Home / Companies / Jaiprakash Associates’ status rated default, fails to pay off debt

New Delhi: On Friday, rating firm Credit Analysis and Research Ltd, or CARE, downgraded debt-laden Jaypee Group-controlled Jaiprakash Associates Ltd’s total bank loans and long-term non-convertible debentures (NCDs) to D, or default status, making it a pariah in the banking world. Reason: the company has not paid its dues on debt.

This should not come as a shock to anyone. The group has had massive levels of debt; its consolidated debt was . 95,272.03 crore at the end of the year to March, per Mint research. A lot of that money had been borrowed over the years to fund a wide range of expansion dreams, as Mint reported earlier this month in what turned out to be a timely story, and the first in a four-part series on how Indian companies have built their castles on a pile of debt. ( ).

Credit Suisse raised the alarm as far back as 2012 in a report titled House of Debt, which listed the top 10 most indebted corporate houses in India. Jaypee made it to that list and the one that the brokerage followed up with the next year. Of that list of 10, four have defaulted in the past year on some projects or bond payments, Credit Suisse pointed out in a note in April.

The group, founded by Jaiprakash Gaur, witnessed a phenomenal rise between 2000 and 2006, and rode the wave of the realty and infrastructure boom periods. Revenue went up—at a compound annual growth rate of 26.9% at Jaypee Power Ventures Ltd and 32.08% at the group’s engineering and construction company JP Associates Ltd, between 1999-2000 and 2014-15. But then, so did debt. At 40 times and 20 times, respectively.

And that’s the problem. In a period of easy money, Jaypee, and many other Indian conglomerates, attracted by the promise of easy pickings went berserk in terms of expansion, including in new sectors that didn’t make sense even then, let alone on hindsight, as those were so far removed from what these companies were good at doing.

A perfect example: Formula One racing which the group brought to India, driven by the belief that the race would drive traffic to its various residential and commercial projects on the Noida Expressway and in Greater Noida.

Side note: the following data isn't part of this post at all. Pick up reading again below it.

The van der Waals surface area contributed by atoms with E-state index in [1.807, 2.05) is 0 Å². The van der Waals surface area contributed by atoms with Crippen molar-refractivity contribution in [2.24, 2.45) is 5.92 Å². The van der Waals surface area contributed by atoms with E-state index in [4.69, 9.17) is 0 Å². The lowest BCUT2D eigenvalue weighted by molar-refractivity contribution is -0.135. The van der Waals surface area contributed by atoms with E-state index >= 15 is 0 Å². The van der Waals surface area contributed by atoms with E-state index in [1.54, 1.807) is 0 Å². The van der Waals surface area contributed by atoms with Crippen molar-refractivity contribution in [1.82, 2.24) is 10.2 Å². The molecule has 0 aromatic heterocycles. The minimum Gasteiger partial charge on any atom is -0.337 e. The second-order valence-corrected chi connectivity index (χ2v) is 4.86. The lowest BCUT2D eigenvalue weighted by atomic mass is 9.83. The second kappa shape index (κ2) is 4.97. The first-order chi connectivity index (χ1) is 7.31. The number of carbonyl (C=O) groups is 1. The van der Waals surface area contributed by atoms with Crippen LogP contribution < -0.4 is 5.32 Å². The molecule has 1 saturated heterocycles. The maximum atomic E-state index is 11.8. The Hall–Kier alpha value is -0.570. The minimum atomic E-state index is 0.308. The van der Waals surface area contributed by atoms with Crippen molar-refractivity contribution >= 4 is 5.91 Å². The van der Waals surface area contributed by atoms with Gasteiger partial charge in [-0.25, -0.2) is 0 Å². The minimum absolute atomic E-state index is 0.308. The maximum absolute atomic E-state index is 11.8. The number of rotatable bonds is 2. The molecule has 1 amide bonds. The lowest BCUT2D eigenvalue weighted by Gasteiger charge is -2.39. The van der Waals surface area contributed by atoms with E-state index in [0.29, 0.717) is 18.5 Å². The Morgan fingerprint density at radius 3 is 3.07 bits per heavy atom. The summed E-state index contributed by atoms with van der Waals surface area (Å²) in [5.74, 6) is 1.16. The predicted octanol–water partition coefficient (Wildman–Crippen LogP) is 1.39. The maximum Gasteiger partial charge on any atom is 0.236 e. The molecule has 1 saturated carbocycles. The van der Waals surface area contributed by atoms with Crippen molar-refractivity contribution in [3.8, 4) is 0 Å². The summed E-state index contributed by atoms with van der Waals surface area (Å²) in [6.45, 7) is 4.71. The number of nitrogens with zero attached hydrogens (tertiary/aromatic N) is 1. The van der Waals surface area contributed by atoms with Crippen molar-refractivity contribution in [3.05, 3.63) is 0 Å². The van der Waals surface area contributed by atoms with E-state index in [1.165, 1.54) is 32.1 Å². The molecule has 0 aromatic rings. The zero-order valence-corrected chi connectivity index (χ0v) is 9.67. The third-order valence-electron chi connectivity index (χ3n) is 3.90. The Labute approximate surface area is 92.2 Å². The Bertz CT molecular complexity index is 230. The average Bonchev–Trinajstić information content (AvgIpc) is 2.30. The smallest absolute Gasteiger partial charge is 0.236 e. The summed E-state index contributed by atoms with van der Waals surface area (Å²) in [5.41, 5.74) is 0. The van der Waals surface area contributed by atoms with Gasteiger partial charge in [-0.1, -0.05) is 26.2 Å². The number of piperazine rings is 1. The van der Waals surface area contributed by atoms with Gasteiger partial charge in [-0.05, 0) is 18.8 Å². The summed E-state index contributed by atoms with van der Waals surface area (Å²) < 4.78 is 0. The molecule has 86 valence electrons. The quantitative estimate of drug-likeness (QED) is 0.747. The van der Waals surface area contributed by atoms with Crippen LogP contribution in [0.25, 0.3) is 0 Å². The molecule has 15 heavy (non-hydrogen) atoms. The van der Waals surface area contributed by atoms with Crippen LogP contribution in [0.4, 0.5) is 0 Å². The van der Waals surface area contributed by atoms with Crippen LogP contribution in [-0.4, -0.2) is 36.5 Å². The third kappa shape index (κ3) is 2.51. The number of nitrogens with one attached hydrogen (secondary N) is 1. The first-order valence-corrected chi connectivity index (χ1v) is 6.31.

The question now is if this is the start of the downfall of these old conglomerates that rode the easy loan wave of the early 2000s, aided by political patronage? Laid low by the economic downturn over the past few years which led to a number of ambitious projects being stillborn —and changes in the political dispensation—do they have anywhere to go but down?

In its defense Jaypee, and others that Mint reporters have spoken to on this topic, says it is selling assets to pare debt. (To be sure, Jaypee has said that it expects to shave off Rs.24,441 crore of debt through asset sales by September.) But the critical element about asset sales is that buyers only want the good stuff. What happens to the lemons—and there will be plenty of them—once the cherries have been picked? The conglomerates will still be stuck with those. And with none of the structural problems changing drastically—problems like access to coal and gas and land—that Jaypee and others have repeatedly blamed for their severe debt problems, their woes will likely continue.

The stock market has already shown Jaypee the way--from a peak market cap of about $15 billion back in 2007, it’s now at less than a billion. Friday’s action by CARE is a ratings downgrade. The question is whether the banks will act on it and declare these loans as non performing assets or not.

Maybe it’s just a matter of time.

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